2008 College Golf Seminar review

The Golf Association of Philadelphia conducted its fifth College Golf Seminar on Saturday, Nov. 8 at Plymouth CC. Featured speakers included Dean Frischknecht, who authors the PING American Gollege Golf Guide; Sal Caimano, LaSalle University menís golf coach and Harry Hammond, West Chester University menís golf coach.

  Dean Frischknecht, PING American College Golf Guide
  Mr. Frischknecht spoke primarily about the research that went into creating the PING American College Golf Guide, a comprehensive breakdown of NCAA college golf. Dean broke down the number of scholarships that are available to both male and female golfers in all divisions of the NCAA. He discussed what prospective college golfers should be prepared for when looking at levels of NCAA golf. Dean stressed how junior golfers need to personalize their cover letters and resumes when they send those to prospective schools and coaches. He emphasized what college coaches are looking for from their student/athletes and the best ways to get coaches attention. Dean used his scoring conversion software to show what prospective junior golfers would shot in college events based on their average score.

  Sal Caimano, LaSalle University Menís Golf Coach
  Sal Caimano, the LaSalle University Menís Golf Coach, primarily spoke about the life of a Division I golfer. He first discussed what prospective student-athletes should be prepared for in Division I. Sal stressed that college golfers need to prioritize their responsibilities (i.e., social life, classes golf practice) in order to play well. He also discussed how college golf is more of a team-oriented sport than an individual one. Mr. Caimano, whose son played college golf at LaSalle University, also spent time talking about what he and his son went through when they were looking at colleges.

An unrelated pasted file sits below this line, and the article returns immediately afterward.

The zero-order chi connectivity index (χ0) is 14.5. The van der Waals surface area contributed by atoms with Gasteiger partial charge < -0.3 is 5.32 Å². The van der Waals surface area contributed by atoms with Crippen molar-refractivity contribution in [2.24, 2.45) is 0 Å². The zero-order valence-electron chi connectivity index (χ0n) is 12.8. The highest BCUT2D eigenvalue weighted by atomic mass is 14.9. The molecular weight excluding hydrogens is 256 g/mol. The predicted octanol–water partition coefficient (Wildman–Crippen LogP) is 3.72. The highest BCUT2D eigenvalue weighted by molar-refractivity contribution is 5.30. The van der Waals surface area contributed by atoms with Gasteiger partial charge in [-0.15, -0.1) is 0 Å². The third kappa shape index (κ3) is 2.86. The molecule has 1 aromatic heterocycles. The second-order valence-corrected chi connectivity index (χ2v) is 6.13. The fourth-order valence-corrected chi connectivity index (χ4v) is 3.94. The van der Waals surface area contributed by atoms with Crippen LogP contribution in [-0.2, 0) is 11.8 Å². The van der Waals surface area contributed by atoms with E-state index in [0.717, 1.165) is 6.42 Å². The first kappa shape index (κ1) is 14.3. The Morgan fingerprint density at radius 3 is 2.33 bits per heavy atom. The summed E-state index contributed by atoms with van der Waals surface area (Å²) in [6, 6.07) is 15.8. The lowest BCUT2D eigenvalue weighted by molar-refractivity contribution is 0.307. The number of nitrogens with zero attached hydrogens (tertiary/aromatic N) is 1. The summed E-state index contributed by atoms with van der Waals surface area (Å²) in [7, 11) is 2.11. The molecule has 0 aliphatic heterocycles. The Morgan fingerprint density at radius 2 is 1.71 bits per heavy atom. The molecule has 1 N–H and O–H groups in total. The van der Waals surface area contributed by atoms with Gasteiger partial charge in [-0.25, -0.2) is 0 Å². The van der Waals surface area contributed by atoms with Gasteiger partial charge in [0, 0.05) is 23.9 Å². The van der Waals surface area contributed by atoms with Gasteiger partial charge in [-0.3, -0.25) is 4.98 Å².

Harry Hammond, West Chester University Menís Golf Coach
  Harry Hammond, the West Chester University Menís Golf Coach, spoke about the life of a Division II male golfer. He spoke about a typical week for a Division II player and about the time spent away from the college campus. Mr. Hammond spoke to the fact that college golf at the Division II level is very competitive. Harry, a PGA Professional for over 40 years, commented on the importance of juniors continuing to work on their game with their golf teacher even when they reach college. Because the college golf season starts right away, Harry commented on the fact that junior golfers need to be prepared to play immediately upon reaching college.